Laying out the problem, Nik Elin says: “If you go to the court, you see only women. Where are the men? Where are the husbands?

“I met someone who said she had been waiting for four years to get her divorce as her case kept getting postponed month after month due to her absent husband (who did not turn up at court).”

Many do not know that they can get help at the Legal Aid Centre, she adds.

“So you have those who go up and down the court for years, some with their children tagging along, because they do not know their rights. Many of these single mothers are struggling financially and they have to travel to and from the court. Some even come from outside KL just for their case to be heard.”

This is why it is important that women know their rights, she stresses.

Syariah lawyer Saadiah Din, a Wibawa friend, emphasises the importance of knowledge, especially since many amendments have been made to the procedures to facilitate the process for women.

“Now it is possible to get the court to grant you a divorce if your husband does not bother to turn up at court. Not many women know that,” she highlights.

Then there are the initiatives available for women that many are ignorant about, says Nik Elin, such as the family division at the Syariah Court Department.

“Women who have not received maintenance - after filing for divorce and being granted a maintenance order - can go to the division to get help if they can’t get their husband to pay.

“Those who are struggling financially can also get some help in the interim period. It is a good initiative but not many women know this,” she says.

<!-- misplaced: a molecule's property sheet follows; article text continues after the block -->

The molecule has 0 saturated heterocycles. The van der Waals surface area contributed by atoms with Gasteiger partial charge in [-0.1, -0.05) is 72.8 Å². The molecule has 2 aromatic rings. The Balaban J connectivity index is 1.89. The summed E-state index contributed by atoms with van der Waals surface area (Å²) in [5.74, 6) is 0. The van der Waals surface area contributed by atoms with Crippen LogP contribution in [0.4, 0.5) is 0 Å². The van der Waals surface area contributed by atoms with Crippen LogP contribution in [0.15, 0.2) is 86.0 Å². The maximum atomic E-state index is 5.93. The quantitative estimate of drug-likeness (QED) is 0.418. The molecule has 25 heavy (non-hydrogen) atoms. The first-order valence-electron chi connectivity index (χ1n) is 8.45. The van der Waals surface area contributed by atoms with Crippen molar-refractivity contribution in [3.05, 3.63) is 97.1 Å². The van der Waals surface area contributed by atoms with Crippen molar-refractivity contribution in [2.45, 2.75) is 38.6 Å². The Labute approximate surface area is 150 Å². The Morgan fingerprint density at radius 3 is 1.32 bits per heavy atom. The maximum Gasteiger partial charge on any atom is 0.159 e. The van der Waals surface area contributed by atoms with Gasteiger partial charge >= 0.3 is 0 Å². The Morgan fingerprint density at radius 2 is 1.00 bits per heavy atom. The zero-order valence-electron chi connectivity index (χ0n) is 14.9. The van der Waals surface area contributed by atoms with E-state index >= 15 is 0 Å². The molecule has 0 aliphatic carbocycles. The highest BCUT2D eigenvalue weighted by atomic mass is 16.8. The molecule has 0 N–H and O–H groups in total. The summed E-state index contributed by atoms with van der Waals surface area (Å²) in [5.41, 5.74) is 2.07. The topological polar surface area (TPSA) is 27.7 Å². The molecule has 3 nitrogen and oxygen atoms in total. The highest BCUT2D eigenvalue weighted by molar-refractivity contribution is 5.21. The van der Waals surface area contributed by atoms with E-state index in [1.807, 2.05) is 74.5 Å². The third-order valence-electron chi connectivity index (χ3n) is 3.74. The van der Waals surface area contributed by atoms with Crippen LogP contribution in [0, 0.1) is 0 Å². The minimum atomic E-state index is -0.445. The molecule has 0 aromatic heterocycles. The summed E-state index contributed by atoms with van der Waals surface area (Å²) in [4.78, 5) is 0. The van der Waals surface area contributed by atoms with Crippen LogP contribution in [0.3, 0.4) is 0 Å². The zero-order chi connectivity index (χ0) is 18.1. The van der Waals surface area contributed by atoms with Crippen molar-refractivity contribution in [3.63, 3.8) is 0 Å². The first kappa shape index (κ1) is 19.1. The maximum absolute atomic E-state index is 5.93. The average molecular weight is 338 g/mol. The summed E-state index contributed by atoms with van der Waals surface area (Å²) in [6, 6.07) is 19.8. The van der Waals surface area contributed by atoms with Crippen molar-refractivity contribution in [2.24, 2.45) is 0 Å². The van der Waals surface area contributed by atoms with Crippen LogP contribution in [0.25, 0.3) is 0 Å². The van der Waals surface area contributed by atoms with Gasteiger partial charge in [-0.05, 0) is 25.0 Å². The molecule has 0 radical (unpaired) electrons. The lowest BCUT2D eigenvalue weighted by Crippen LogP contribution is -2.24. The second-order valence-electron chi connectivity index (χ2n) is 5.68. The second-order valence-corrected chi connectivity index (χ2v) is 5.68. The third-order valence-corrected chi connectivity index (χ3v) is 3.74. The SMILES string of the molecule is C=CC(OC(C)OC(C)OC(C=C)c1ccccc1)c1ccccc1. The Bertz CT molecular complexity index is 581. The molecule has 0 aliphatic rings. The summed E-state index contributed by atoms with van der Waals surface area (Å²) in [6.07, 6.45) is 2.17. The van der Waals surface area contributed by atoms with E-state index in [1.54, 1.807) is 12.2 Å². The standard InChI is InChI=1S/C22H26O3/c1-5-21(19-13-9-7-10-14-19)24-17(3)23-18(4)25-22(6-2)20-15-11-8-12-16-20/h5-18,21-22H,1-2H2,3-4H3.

Once we empower women with the knowledge and information on their rights in a marriage and divorce, we can reduce various social issues, stresses Nik Elin, pointing out that pleasing your husband as prescribed by the COW is not the answer.

“One essential knowledge for Islamic women to have is how to write your taqliq (prenuptial contract) to protect your rights in a marriage.

“It will keep your husband on his toes and he would know that he cannot get away with mistreating or abusing you,” she opines.

Wibawa Women also wants to reduce the stigma of divorce in society, especially among women who fear that divorcees will steal their husband.

“After their bad marital experience, I think most women would be a bit more discerning. They would be more selective, don’t you think?” Nik Elin offers a point to ponder.

Instead of condemning them, she says, society should rally around divorced women, especially those with children, and give them moral and financial support .

Ultimately, she adds, society needs to accept that divorce sometimes is inevitable.

“Everybody wishes for happy ever after but sometimes it just will not work and you need to get out of it. If my daughter was going through hell with her husband, I’d think of her health first – emotional and mental health. I would not pressure her to make it work no matter what.”